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Darryl Shaw 07-23-2012 05:43 AM

The Truth About Sports Drinks.
 
Quote:

The Truth About Sports Drinks.

Prehydrate; drink ahead of thirst; train your gut to tolerate more fluid; your brain doesn’t know you’re thirsty—the public and athletes alike are bombarded with messages about what they should drink, and when, during exercise. But these drinking dogmas are relatively new. In the 1970s, marathon runners were discouraged from drinking fluids for fear that it would slow them down, says Professor Tim Noakes, Discovery health chair of exercise and sports science at Cape Town University. At the first New York marathon in 1970, there was little discussion about the role of hydration—it was thought to have little scientific value.

So how did the importance of hydration gain traction? An investigation by the BMJ has found that companies have sponsored scientists, who have developed a whole area of science dedicated to hydration. These same scientists advise influential sports medicine organisations, which have developed guidelines that have filtered down to everyday health advice. These guidelines have influenced the European Food Safety Authority, the EU agency that provides independent advice on the evidence underpinning health claims relating to food and drink. And they have spread fear about the dangers of dehydration.

Much of the focus on hydration can be traced back to the boom in road running, which began with the New York marathon. Manufacturers of sports shoes and the drink and nutritional supplement industries spotted a growing market.

One drink in particular was quick to capitalise on the burgeoning market. Robert Cade, a renal physician from the University of Florida, had produced a sports drink in the 1960s that contained water, sodium, sugar, and monopotassium phosphate with a dash of lemon. Gatorade—named after the American Football team, the Gators, that it was developed to help—could prevent and cure dehydration, heat stroke, and muscle cramps, and improve performance, it was claimed.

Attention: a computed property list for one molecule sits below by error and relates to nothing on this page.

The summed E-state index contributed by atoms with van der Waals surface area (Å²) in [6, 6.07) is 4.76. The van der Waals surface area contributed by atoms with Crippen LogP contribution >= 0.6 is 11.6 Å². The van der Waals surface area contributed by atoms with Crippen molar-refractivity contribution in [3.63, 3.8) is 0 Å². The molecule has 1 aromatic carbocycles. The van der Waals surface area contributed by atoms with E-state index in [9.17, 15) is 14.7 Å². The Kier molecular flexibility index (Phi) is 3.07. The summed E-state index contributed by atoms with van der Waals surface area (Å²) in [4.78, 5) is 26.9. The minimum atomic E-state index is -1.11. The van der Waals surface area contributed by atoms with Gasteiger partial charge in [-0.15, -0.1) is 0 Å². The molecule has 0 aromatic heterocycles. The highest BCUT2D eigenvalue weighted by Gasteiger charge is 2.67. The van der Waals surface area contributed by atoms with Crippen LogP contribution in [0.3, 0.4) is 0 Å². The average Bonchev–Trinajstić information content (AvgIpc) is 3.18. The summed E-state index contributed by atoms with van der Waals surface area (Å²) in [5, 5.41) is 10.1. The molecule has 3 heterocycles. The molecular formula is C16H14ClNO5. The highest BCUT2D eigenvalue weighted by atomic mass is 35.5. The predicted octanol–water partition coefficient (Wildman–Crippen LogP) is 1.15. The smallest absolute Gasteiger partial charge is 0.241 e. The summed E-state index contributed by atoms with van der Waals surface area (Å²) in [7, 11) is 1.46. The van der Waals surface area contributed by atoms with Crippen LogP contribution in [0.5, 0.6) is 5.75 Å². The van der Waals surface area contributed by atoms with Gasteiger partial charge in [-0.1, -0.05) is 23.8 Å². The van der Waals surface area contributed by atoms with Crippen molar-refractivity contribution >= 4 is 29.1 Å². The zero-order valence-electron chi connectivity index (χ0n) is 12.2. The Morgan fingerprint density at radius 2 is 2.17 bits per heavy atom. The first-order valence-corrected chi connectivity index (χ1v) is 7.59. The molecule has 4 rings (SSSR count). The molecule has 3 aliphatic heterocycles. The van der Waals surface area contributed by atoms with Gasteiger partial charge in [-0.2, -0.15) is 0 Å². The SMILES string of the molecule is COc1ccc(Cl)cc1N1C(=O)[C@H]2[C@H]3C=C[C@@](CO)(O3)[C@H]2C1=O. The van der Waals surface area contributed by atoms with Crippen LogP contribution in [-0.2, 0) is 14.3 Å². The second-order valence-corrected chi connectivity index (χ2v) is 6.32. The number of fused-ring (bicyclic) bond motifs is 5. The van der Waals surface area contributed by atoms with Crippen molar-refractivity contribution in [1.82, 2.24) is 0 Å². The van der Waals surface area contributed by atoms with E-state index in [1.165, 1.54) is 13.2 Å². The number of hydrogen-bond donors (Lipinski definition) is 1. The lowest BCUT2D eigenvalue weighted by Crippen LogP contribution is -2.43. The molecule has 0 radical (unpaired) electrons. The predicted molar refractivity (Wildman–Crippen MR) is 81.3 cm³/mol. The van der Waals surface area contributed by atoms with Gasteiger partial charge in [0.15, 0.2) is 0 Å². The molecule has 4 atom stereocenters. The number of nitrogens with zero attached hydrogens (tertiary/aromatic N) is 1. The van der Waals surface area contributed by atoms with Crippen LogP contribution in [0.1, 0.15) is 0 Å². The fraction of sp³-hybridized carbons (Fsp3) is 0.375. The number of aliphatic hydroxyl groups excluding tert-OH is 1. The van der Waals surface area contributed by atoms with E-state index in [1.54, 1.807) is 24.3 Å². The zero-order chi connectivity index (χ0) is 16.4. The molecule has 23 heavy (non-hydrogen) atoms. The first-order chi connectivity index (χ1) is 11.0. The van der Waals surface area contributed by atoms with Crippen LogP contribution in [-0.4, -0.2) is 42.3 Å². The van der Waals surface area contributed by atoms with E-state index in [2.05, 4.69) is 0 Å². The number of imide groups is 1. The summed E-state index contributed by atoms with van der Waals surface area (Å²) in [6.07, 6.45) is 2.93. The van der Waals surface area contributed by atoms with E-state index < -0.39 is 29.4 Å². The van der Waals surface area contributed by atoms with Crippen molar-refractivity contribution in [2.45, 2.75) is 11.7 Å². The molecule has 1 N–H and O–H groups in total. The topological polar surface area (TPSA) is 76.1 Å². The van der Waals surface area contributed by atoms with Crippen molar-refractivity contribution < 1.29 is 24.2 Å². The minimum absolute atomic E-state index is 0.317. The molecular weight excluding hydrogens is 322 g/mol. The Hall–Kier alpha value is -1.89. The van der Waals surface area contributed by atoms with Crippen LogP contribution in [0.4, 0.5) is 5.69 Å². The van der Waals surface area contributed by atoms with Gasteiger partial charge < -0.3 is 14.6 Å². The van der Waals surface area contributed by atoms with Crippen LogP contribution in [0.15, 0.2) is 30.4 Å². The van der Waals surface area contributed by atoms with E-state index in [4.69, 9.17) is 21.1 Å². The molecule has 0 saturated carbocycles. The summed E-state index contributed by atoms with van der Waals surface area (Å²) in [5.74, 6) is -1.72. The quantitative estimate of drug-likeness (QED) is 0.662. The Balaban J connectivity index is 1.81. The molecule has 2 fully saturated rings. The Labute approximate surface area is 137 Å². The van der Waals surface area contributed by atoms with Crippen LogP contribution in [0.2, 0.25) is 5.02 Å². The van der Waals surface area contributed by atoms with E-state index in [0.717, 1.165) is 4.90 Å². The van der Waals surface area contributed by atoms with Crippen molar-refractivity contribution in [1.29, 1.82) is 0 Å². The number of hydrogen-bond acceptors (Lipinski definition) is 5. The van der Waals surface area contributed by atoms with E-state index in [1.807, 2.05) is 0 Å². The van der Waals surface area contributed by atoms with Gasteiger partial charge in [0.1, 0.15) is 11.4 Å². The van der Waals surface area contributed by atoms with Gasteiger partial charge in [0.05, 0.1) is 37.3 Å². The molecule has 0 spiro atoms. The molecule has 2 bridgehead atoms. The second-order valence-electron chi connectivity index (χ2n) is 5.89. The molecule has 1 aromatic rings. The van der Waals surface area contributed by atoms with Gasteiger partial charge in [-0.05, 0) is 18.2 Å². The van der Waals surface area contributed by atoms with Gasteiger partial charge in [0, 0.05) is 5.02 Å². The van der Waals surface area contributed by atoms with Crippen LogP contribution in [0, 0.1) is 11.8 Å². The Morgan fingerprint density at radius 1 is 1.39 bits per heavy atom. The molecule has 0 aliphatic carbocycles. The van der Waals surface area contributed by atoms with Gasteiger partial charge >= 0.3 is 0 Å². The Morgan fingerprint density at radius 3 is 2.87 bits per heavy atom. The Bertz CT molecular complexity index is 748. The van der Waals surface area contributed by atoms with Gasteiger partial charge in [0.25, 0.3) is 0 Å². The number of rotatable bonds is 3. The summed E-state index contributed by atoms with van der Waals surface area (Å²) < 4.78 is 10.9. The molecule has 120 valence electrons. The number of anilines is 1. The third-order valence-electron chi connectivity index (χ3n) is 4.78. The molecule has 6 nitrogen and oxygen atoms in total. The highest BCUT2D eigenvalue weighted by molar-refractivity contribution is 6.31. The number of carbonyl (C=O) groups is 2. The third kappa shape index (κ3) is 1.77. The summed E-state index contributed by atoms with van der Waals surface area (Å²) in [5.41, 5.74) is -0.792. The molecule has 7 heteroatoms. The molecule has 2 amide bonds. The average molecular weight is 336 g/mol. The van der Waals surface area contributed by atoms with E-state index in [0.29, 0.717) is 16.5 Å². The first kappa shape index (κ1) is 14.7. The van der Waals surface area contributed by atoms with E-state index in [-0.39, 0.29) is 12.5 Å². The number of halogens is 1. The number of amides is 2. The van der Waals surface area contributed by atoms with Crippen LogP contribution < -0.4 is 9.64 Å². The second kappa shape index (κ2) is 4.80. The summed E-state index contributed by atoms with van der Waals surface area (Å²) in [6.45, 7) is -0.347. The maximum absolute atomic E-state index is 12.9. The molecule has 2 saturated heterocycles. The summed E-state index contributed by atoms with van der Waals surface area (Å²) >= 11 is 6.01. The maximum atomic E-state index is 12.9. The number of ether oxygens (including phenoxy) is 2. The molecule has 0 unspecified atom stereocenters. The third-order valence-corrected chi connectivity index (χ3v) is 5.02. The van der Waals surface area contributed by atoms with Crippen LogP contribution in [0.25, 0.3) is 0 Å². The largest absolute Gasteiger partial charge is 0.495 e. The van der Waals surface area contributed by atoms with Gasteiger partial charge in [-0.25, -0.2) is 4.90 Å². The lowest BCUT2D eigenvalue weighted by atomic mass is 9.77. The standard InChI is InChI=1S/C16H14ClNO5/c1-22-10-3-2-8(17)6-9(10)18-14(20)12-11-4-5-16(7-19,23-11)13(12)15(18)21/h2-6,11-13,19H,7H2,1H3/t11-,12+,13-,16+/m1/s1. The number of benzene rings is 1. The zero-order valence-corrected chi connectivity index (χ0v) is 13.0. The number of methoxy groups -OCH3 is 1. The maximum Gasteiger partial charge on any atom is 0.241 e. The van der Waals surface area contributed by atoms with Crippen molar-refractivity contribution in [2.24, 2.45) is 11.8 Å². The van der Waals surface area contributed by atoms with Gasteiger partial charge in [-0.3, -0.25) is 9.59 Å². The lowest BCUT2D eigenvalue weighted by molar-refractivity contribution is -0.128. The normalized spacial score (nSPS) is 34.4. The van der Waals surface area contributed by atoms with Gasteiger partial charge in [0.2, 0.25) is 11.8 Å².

The first experimental batch of the sports drink cost $43 (28; €35) to produce but has spawned an industry with sales of around 260m a year in the UK alone—and consumption is increasing steadily. “The buzz around sports and energy drinks is here to stay. This has remained the fastest growing sector in the UK soft drinks market,” an industry report suggests. In the US the market is even bigger. In 2009, forecasters, Mintel, valued it at $1.6bn, and the market is projected to reach $2bn by 2016.

The rapid rise in consumption is hardly surprising—sports drinks have the might of multinationals behind them. PepsiCo bought Gatorade in 2001 and both Coca-Cola and GlaxoSmithKline (GSK) make sports drinks—Powerade and Lucozade respectively. The companies are a partner and service provider to the London 2012 Olympics. The key behind the rise in consumption of sports drinks lies in the coupling of science with marketing. What started life as a mixture of simple kitchen foodstuffs has become an “essential piece of sporting equipment.”
The Truth About Sports Drinks.
Cohen D., BMJ 2012;345:e4737


See also:

Forty years of sports performance research and little insight gained.
Carl Heneghan et al. BMJ 2012;345:e4797


To drink or not to drink to drink recommendations: the evidence.
Yannis Pitsiladis, Lukas Beis. BMJ 2012;345:e4868


Commentary: role of hydration in health and exercise.
TD Noakes. BMJ 2012;344:e4171


The Evidence Underpinning Sports Performance Products: a Systematic Assessment.
Heneghan C, Howick J, O’Neill B, et al. BMJ Open 2012;2:e001702.


Mythbusting sports and exercise products.
Carl Heneghan et al. BMJ 2012;345:e4848.


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